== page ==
Your VM has become "inaccessible." Unfortunately, this is a critical error with VirtualBox that Vagrant can not cleanly recover from. Please open VirtualBox and clear out your inaccessible virtual machines or find a way to fix them.This message came from vagrant 1.1.5. Under the hood, vagrant calls the command-line VBoxManage utility provided by VirtualBox to manipulate the VMs. vagrant helpfully traps the error flag produced by VBoxManage and serves up that vague yet soothing error message. Although considerate, the message doesn't really help me diagnose the problem. Fortunately, when run in debug mode (set VAGRANT_LOG=debug then run vagrant status), vagrant will cough up all the nasty error messages from VBoxManage.
After some digging through the debug output, I discovered that even though the actual VM is intact (I can load and run it from the VirtualBox GUI app), somewhere in its guts, VirtualBox flagged this VM as "<inaccessible>". Vagrant, rightly believing what it's told, spits out the error message.
After looking at VBoxManage's help, I found that one its commands, list vms, unsurprisingly lists all of the VMs registered with VirtualBox:
$ /cygdrive/c/Program\ Files/Oracle/VirtualBox/VBoxManage.exe list vms
One of those VMs flagged as inaccessible is my lost VM! Time to fix VBoxManage's wagon, by unregistering the VM as inaccessible, then re-registering it with the correct name:
- Open the configuration file for your lost VM. Mine was saved to C:\cygwin\home\Philip\VirtualBox VMs\rails-vm-v2\rails-vm-v2.vbox
- Find and copy the value of the uuid attribute of the Machine node. Mine was 9709d3d5-ce4d-42b9-ad5e-07726823fd02.
- In a Windows command prompt (or Cygwin terminal), unregister the VM with the unregistervm command, using the [uuid] value from step 2:
$ C:\Program Files\Oracle\VirtualBox\VBoxManage.exe unregistervm [uuid]
- Now register the VM using the registervm command, with the path to the VM configuration file:
$ C:\Program Files\Oracle\VirtualBox\VBoxManage.exe registervm C:\cygwin\home\Philip\Virtual VMs\rails-vm-v2\rails-vm-v2.vbox
I did a little diferent on my mac, I think is the same but using the system gui.ReplyDelete
Follwed a few of this steps: http://emptysqua.re/blog/moving-virtualbox-and-vagrant-to-an-external-drive/
I opened my virtualbox and see my innaccessible machine, I removed.
Then on finder I go to my folder where is my machines, in my case here /Users/youruser/VirtualBox VMs
Found my machine that was inaccessible and opened the folder then double clicked on the file with vbox extension. The machine get back to my virtualbox and I can vagrant up again :)
The "list vms" and "unregister " commands were exactly what I needed in order to get rid of my inaccessible machines. Thank you!ReplyDelete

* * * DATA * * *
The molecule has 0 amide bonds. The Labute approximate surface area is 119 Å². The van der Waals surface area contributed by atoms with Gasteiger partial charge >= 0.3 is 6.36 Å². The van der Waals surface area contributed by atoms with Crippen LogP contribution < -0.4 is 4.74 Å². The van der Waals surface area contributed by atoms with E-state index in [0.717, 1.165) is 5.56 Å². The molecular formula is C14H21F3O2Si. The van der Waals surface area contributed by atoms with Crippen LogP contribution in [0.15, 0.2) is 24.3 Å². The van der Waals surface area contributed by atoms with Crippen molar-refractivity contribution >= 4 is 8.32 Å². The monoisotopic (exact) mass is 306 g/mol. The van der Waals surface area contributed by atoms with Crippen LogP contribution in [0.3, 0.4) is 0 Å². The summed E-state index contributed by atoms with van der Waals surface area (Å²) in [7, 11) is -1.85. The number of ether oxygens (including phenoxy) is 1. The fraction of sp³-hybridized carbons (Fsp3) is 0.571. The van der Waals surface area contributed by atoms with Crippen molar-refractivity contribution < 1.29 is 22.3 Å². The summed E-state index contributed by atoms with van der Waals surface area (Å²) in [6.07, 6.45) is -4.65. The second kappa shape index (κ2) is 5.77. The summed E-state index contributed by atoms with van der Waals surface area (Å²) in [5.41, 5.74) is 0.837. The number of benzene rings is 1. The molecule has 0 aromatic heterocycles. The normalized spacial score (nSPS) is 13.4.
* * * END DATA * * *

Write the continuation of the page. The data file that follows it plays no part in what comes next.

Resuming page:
It simply works !!! This has saved my 15 days of efforts. Thanks a lot.ReplyDelete
Thank you this worked for me!ReplyDelete
oh my.. THANK YOU so much!ReplyDelete
Thank you Master, U save my life.ReplyDelete
Perfect! This worked when my VM became inaccessible due to migration to a different user account than the creator of the VM.ReplyDelete
When I try step 4, I get syntax error incorrect number of parameters... any ideas as to why this is happening or how I can get around it? I really need to recover this VMReplyDelete
I have the same problem too after unregister . How to fix it?? Please help. I have to recover any how.Delete
Thank you ! Good tip !ReplyDelete
I saved my vagrant vm.
In my case the *.vbox file was missing. All I had was a *.vbox-prev and a *.vbox-tmp. I copied *.vbox-tmp, which showed as the most recent modified, and renamed it to just *.vbox. Then I did "vagrant up" in my console and it worked.ReplyDelete
This was exactly my case and using the most recent vbox-prev file worked. Thanks.Delete
worked for me. ThanksDelete
I could not get registervm to work so I renamed .vbox-prev to .vbox and could then double- click to open in virtual-box. After that it works.Delete
I got this error when my .vbox files were owned by root (not sure how this happened). The chown command fixed it for me.ReplyDelete
Thanks so much! This worked for me (had same missing .vbox file issue as Luis Salazar). This saved me from re-creating a VERY difficult setup. What's spooky is today is Friday the 13th, and you posted this solution April 13th, 2013.ReplyDelete
Super Awesome....It fixed ErrorReplyDelete
Still helps frustrated Vbox users like me!ReplyDelete
My VMs worked almost as usual (except vboxmanage list vms) after I assigned few of them to groups (vboxmanage tried to find .vbox files in the old location)